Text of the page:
Now, that is mentoring

  • Published
  • By Lt. Col Tom Angelo
  • 31st Force Support Squadron
About ten years ago, after enlightening me with, no doubt, another gem of wisdom that went over my head, the colonel said to me, "now, that's mentoring!"

Years later, I'm beginning to understand what mentoring really is and that we can easily miss it, even when it's right in front of us. We often seek mentoring from the wrong sources, we don't always recognize its value, and we sometimes discount its merit when it doesn't have immediate application. There are a few common mistakes I've seen and done that perhaps you, or your Airmen can avoid. Here are five of my "lessons learned."

1. Seek mentorship from more than one person and along many dimensions. Perspectives from different mentors can inspire and spark innovation. Mentors from various backgrounds bring different ideas and approaches based on their life experiences and with several mentors you'll expand your personal growth beyond just "the job". Mentors can assist you across many dimensions and help you set and achieve goals in your professional, spiritual, physical, or academic life. No one mentor needs to fill all roles; freeing yourself from this idea allows you to seek short-term mentorship from a variety of sources. "Situational mentoring" is a great way to get just-in-time advice for the short-term challenges we all face.

2. Don't try so hard that you end up with the wrong mentors -- like ones who feel they need to mentor you only because they outrank you, or the boss who you feel has to be your mentor because of their position. Rank or position are not always the best measures of success (blasphemy, I know). Instead, look for those who you feel are most competent for the advice or counsel you need. Although you should keep an open mind to those who offer mentorship, try not to feel obligated to receive guidance from someone when it's just not a good match. A skilled mentor should feel when there's not a good connection, too.

3. The right mentors are not always who you think. For example, peer mentorship can often be the most honest, though toughest to receive at times. In 2007, a fellow squadron commander slyly did this to me, and although at the time I saw it as him just touting his unit's success, he was really mentoring me to improve my game. Similarly, those junior to you can often teach you as much as your peers or seniors, as they can provide feedback for how your leadership is being received. Reverse mentoring can also help senior members learn skill sets from more junior Airmen, such as information technology or different approaches to learning. Don't be bounded by pay structures, either: enlisted Airmen, civilians, and officers can certainly benefit from mentorship regardless of the uniform or attire we wear. It is critical to seek mentorship from within and outside your functional community--or even outside the Department of Defense or government environment.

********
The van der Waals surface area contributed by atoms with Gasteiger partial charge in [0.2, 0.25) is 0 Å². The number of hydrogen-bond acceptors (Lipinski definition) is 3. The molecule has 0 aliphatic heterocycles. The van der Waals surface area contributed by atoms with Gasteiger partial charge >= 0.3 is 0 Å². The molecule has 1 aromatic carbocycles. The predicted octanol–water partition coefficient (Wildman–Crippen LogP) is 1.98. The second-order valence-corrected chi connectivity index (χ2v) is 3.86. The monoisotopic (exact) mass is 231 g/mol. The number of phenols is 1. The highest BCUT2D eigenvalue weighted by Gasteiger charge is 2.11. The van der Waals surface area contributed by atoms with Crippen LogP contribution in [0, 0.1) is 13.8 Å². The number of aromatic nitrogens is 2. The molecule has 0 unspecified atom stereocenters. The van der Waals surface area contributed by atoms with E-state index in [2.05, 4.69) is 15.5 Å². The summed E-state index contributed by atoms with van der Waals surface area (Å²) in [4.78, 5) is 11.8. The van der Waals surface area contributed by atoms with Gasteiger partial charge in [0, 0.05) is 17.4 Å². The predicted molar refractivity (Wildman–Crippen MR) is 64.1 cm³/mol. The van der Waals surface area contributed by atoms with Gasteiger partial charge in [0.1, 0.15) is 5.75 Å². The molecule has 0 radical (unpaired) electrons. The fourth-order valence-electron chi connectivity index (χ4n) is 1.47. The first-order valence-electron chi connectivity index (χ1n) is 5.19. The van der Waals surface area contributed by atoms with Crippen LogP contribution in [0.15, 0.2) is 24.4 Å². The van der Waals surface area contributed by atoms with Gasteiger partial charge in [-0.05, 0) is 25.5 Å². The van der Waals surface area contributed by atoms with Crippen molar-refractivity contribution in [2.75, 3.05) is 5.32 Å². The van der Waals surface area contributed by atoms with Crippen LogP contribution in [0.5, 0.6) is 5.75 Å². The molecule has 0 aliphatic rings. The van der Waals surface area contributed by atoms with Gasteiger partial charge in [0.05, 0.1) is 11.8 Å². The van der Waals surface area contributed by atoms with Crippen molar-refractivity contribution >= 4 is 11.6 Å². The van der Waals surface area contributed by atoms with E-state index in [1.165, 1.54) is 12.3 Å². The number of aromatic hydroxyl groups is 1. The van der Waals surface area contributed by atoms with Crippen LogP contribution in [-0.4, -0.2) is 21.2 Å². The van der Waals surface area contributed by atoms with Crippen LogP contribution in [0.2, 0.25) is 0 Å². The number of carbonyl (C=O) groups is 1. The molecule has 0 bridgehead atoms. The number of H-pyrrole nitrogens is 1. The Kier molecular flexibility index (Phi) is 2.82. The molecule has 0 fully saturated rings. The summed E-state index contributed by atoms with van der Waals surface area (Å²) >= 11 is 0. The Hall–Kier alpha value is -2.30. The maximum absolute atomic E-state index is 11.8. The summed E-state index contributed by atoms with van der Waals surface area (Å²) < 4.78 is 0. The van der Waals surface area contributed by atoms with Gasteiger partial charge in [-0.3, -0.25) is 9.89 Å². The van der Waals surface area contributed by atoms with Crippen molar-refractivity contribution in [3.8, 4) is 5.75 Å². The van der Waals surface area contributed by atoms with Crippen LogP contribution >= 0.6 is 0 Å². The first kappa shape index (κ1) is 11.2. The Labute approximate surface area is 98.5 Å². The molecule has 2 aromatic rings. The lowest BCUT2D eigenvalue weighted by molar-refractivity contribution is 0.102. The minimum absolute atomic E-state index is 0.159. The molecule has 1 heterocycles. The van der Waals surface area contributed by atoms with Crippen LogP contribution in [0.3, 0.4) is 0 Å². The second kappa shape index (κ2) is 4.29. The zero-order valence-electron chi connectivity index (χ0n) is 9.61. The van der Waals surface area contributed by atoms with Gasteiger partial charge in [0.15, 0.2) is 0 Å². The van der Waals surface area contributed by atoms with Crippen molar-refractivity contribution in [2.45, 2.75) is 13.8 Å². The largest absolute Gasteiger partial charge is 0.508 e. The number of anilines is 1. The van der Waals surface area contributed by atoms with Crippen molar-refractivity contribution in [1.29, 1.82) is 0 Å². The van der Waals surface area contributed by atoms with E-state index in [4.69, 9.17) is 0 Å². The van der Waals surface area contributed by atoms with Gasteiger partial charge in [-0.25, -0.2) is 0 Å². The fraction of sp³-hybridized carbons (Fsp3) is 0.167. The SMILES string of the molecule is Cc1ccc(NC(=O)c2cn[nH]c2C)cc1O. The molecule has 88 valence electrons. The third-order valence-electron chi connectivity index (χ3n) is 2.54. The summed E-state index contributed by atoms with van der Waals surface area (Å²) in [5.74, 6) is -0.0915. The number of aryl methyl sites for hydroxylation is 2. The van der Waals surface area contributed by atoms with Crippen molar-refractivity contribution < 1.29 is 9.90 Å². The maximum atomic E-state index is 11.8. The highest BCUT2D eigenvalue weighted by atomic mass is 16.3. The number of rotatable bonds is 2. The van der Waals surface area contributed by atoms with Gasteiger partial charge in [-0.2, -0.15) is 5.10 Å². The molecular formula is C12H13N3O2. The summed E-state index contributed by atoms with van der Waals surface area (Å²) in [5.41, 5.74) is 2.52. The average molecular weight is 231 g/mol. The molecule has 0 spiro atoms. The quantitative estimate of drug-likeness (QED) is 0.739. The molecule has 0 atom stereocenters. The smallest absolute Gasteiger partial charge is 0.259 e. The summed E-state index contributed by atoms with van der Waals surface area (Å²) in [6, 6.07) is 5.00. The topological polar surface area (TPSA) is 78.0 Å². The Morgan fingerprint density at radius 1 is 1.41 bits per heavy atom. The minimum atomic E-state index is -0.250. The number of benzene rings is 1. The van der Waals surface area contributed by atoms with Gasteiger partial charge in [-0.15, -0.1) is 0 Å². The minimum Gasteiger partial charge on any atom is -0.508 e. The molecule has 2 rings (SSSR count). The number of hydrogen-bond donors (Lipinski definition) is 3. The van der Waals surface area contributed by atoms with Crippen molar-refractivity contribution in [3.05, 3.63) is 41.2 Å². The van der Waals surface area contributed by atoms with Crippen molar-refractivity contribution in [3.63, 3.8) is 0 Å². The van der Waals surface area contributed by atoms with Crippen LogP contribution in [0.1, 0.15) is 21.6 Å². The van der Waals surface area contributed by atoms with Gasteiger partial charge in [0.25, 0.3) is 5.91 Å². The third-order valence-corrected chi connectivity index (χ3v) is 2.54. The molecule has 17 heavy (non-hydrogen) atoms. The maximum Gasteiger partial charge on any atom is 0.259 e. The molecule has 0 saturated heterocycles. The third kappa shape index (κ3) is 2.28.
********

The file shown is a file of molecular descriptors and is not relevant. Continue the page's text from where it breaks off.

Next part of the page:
4. Realize that mentorship can be both continuous and discrete. Mentees often see mentorship only in small doses at regular intervals, such as documented feedback sessions, on the golf course, or in barstool conversations at the Club (which CAN be part of it). Mentorship can be something we're subconsciously feeling or receiving -- something in which we are immersed -- that we don't need to think of, just like we don't think to breathe or blink. Mentorship can happen on a daily, or frequent basis when a supervisor is filling a mentor role as well. I've had several bosses who've asked me to look over their shoulders when typing e-mails to their bosses, who've jokingly, but seriously, called me out on slacking on my professional military education, or who've handed me a set of decisional slides to read through. Those small doses happen pretty quietly from day to day, but speak in loud volumes when considered together; what seems accidental is really deliberate, when you're being mentored by someone who really cares about your development.

5. Realize that understanding can come much later in the process. Airmen may find the whole mentorship process interesting, and they may learn something in their functional area, but the understanding (and possibly the application) can come later -- even years later. When your immediate boss is a senior officer, a chief master sergeant, or a senior civilian leader or executive, just watching them arrive at decisions can be a learning experience. This learning experience can guide your counsel to them in the short term, but more importantly it's a skill you tuck away for later. Experiences later in life re-affirm the value of the previously received mentorship, which will drive you to mentor others with passion and vigor.

I don't think I've broken any new ground here, or advanced the academic literature on the topic of mentorship. However, in asking me to write about this, my former colleagues have once again played a part in mentoring me without even realizing it. Now THAT is mentoring.